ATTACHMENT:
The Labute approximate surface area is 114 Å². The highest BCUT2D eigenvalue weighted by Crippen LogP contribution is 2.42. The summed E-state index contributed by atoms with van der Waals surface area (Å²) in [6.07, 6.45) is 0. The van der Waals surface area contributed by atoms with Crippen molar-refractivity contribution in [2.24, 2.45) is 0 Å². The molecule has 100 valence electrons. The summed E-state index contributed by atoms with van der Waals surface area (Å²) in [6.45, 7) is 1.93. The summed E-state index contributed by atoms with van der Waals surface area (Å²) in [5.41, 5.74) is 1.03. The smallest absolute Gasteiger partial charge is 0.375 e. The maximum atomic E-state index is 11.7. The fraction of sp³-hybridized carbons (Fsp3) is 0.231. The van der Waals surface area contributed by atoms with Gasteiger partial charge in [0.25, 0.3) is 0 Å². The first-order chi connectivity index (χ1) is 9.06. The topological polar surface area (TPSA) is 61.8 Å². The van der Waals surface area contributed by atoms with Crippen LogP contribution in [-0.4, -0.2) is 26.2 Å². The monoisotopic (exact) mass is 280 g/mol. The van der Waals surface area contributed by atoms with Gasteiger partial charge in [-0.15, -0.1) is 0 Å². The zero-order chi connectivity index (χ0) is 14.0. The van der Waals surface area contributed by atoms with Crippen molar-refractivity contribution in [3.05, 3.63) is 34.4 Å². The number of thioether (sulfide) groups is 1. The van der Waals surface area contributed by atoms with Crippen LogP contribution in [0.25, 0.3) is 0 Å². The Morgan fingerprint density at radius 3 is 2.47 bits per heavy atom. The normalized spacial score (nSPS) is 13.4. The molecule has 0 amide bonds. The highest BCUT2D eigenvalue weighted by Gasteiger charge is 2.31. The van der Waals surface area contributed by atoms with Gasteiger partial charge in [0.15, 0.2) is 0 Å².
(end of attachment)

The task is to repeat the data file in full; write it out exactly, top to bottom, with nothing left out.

The Labute approximate surface area is 114 Å². The highest BCUT2D eigenvalue weighted by Crippen LogP contribution is 2.42. The summed E-state index contributed by atoms with van der Waals surface area (Å²) in [6.07, 6.45) is 0. The van der Waals surface area contributed by atoms with Crippen molar-refractivity contribution in [2.24, 2.45) is 0 Å². The molecule has 100 valence electrons. The summed E-state index contributed by atoms with van der Waals surface area (Å²) in [6.45, 7) is 1.93. The summed E-state index contributed by atoms with van der Waals surface area (Å²) in [5.41, 5.74) is 1.03. The smallest absolute Gasteiger partial charge is 0.375 e. The maximum atomic E-state index is 11.7. The fraction of sp³-hybridized carbons (Fsp3) is 0.231. The van der Waals surface area contributed by atoms with Gasteiger partial charge in [0.25, 0.3) is 0 Å². The first-order chi connectivity index (χ1) is 9.06. The topological polar surface area (TPSA) is 61.8 Å². The van der Waals surface area contributed by atoms with Crippen LogP contribution in [-0.4, -0.2) is 26.2 Å². The monoisotopic (exact) mass is 280 g/mol. The van der Waals surface area contributed by atoms with Gasteiger partial charge in [-0.15, -0.1) is 0 Å². The zero-order chi connectivity index (χ0) is 14.0. The van der Waals surface area contributed by atoms with Crippen molar-refractivity contribution in [3.05, 3.63) is 34.4 Å². The number of thioether (sulfide) groups is 1. The van der Waals surface area contributed by atoms with Crippen LogP contribution in [0.25, 0.3) is 0 Å². The Morgan fingerprint density at radius 3 is 2.47 bits per heavy atom. The normalized spacial score (nSPS) is 13.4. The molecule has 0 amide bonds. The highest BCUT2D eigenvalue weighted by Gasteiger charge is 2.31. The van der Waals surface area contributed by atoms with Gasteiger partial charge in [0.15, 0.2) is 0 Å².